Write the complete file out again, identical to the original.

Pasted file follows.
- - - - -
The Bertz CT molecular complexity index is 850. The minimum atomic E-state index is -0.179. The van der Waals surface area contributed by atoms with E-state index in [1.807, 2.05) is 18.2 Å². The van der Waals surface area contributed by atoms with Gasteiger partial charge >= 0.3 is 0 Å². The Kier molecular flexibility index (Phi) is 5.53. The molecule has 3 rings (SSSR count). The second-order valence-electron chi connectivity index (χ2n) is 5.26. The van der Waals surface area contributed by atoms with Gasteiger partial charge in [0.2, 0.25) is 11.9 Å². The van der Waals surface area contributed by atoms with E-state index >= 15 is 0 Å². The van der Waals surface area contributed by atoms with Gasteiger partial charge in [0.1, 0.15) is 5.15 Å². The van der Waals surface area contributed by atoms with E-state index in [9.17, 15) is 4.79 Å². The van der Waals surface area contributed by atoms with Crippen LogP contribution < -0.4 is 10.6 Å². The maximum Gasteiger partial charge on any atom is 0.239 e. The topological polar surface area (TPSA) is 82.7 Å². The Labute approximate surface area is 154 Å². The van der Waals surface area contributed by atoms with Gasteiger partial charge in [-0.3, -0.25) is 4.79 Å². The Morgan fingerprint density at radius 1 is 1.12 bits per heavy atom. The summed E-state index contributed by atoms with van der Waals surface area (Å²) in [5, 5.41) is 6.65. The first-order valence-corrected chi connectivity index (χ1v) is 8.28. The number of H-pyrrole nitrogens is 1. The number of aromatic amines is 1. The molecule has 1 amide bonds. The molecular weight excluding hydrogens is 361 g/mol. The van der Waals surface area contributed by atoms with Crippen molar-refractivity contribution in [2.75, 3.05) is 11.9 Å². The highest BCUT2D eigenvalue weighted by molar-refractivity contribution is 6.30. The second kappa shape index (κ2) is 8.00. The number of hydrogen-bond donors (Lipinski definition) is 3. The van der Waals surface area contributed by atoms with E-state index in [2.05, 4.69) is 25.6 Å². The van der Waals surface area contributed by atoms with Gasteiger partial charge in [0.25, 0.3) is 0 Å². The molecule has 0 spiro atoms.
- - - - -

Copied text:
The Bertz CT molecular complexity index is 850. The minimum atomic E-state index is -0.179. The van der Waals surface area contributed by atoms with E-state index in [1.807, 2.05) is 18.2 Å². The van der Waals surface area contributed by atoms with Gasteiger partial charge >= 0.3 is 0 Å². The Kier molecular flexibility index (Phi) is 5.53. The molecule has 3 rings (SSSR count). The second-order valence-electron chi connectivity index (χ2n) is 5.26. The van der Waals surface area contributed by atoms with Gasteiger partial charge in [0.2, 0.25) is 11.9 Å². The van der Waals surface area contributed by atoms with E-state index >= 15 is 0 Å². The van der Waals surface area contributed by atoms with Gasteiger partial charge in [0.1, 0.15) is 5.15 Å². The van der Waals surface area contributed by atoms with E-state index in [9.17, 15) is 4.79 Å². The van der Waals surface area contributed by atoms with Crippen LogP contribution < -0.4 is 10.6 Å². The maximum Gasteiger partial charge on any atom is 0.239 e. The topological polar surface area (TPSA) is 82.7 Å². The Labute approximate surface area is 154 Å². The van der Waals surface area contributed by atoms with Gasteiger partial charge in [-0.3, -0.25) is 4.79 Å². The Morgan fingerprint density at radius 1 is 1.12 bits per heavy atom. The summed E-state index contributed by atoms with van der Waals surface area (Å²) in [5, 5.41) is 6.65. The first-order valence-corrected chi connectivity index (χ1v) is 8.28. The number of H-pyrrole nitrogens is 1. The number of aromatic amines is 1. The molecule has 1 amide bonds. The molecular weight excluding hydrogens is 361 g/mol. The van der Waals surface area contributed by atoms with Crippen molar-refractivity contribution in [2.75, 3.05) is 11.9 Å². The highest BCUT2D eigenvalue weighted by molar-refractivity contribution is 6.30. The second kappa shape index (κ2) is 8.00. The number of hydrogen-bond donors (Lipinski definition) is 3. The van der Waals surface area contributed by atoms with E-state index in [2.05, 4.69) is 25.6 Å². The van der Waals surface area contributed by atoms with Gasteiger partial charge in [0.25, 0.3) is 0 Å². The molecule has 0 spiro atoms.